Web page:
The development of new technologies is enabling offshore oil and gas exploration and development in increasingly deep waters. The mooring of floating production ships and platforms at these depths requires sophisticated cables, anchors and subsea foundation systems.
This research stream works to create robust models for near-seabed behavior, where infrastructure such as pipelines, risers, and sliding foundations need to accommodate mobility within weak seabed sediments. Offshore engineering in deeper water requires increasingly subtle solutions that LRF funding is making possible.
Mudmat foundations Subsea structures have historically been supported by shallow mudmat foundations, but in deeper water, loads applied to mudmats have increased. Installation vessels are not equipped with the lifting capability or technology to handle conventional foundations at the scale necessary to support infrastructure in these depths.
COFS' researcher Dr Xiaowei Feng, together with colleagues Prof Susan Gourvenec and Prof Mark Randolph, and industry partner Regis Wallerand from Subsea 7, are working towards an improved design methodology for safer and more efficient mudmat foundations. The research focuses on rectangular mudmats with a length to breadth aspect ratio of 2 and embedment ratios from 0 to 0.2 times the foundation breadth. The results are interpreted through the failure envelope method, encapsulated in a design methodology and presented in a spread-sheet based design tool. Designs are subjected to advanced numerical modeling and a series of centrifuge tests assessing 6 degrees-of-freedom loading.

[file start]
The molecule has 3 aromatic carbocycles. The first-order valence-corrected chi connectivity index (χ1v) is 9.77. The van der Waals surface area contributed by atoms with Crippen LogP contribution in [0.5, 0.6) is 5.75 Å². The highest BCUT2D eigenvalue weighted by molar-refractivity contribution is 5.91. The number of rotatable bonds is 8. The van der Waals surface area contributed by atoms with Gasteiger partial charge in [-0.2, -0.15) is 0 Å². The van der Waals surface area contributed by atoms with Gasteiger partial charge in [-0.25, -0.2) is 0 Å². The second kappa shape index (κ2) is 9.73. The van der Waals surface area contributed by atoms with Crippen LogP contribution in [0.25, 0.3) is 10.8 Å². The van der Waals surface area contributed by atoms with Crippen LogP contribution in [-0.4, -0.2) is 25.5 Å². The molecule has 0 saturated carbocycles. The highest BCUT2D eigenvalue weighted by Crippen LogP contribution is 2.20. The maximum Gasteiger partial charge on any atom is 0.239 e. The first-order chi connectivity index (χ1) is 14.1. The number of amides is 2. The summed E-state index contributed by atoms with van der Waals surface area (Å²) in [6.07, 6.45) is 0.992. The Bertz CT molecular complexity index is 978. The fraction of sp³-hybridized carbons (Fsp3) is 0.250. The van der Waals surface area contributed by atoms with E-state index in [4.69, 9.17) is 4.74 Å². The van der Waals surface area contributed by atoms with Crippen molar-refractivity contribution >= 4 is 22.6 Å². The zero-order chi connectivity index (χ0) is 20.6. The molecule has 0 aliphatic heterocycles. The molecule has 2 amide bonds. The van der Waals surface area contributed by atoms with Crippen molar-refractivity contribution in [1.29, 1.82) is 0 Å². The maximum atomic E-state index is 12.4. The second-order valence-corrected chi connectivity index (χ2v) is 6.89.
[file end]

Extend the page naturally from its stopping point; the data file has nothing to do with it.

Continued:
This research has shown that the loading capacity of mudmat foundations is enhanced through pile and mat interaction. The addition of corner pin piles can reduce the size of subsea mudmats by up to 20%, or allow a mudmat of specified size to withstand larger loads. This design methodology is being extended to incorporate a new ‘hybrid subsea foundation’ with mudmat loading augmented through corner pinned piles.